Research & Commentary: Debunking Four Persistent Myths about Fracking

Published October 23, 2018

A new Heartland Institute Policy Brief outlines the basic elements of the fracking process and refutes four widespread fracking myths.

Hydraulic fracturing, commonly referred to as “fracking,” is the process of extracting natural gas and oil situated several miles beneath the Earth’s surface. Over the past decade, fracking has increased the output of these two vital energy sources by 40 percent and 85 percent, respectively. Furthermore, the fracking industry supports nearly three million U.S. jobs. Thanks to fracking, energy prices have dropped dramatically. Consequently, consumers who use natural gas or oil for their homes, businesses, cars, and boats have saved billions. Even more, fracking has spurred massive economic growth.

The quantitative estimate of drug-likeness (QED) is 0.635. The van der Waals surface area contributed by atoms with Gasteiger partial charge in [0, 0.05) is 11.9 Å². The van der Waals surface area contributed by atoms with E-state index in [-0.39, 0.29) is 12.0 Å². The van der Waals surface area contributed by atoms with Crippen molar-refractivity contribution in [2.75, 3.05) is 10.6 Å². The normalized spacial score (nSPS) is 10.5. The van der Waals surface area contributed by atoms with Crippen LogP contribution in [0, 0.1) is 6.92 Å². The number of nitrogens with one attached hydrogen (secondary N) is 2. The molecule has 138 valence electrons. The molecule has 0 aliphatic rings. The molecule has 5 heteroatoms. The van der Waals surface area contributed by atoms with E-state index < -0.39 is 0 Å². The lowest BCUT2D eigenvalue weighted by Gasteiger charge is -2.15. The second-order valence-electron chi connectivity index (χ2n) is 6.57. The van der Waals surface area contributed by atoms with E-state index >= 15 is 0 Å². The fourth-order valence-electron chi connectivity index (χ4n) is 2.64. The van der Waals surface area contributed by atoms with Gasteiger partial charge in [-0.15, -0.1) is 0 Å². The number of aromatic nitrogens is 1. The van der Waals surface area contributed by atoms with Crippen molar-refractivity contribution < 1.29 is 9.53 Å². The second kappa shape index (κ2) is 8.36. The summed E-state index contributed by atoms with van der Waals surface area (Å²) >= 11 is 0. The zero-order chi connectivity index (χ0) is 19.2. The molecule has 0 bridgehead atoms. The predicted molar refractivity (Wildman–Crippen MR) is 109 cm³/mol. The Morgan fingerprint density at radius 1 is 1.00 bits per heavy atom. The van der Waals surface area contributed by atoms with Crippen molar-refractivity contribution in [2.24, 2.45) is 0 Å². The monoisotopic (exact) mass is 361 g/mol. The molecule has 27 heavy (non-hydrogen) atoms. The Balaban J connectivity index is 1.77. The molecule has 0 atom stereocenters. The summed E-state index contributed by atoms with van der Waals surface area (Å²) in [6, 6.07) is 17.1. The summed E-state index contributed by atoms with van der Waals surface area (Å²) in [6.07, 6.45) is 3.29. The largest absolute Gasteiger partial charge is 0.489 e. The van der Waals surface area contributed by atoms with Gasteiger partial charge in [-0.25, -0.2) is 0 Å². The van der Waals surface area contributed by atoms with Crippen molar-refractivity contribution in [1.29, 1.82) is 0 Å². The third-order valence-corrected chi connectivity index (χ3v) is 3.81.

However, the well-documented benefits of fracking have largely been unnoticed and unappreciated by the public. Unfortunately, fracking has even been maligned because of numerous false claims spouted by fracking opponents. As a result of these efforts, policymakers in several states have chosen to place burdensome and unnecessary restrictions on fracking. Some states have even gone so far to ban fracking, which increases costs for consumers and retards economic growth.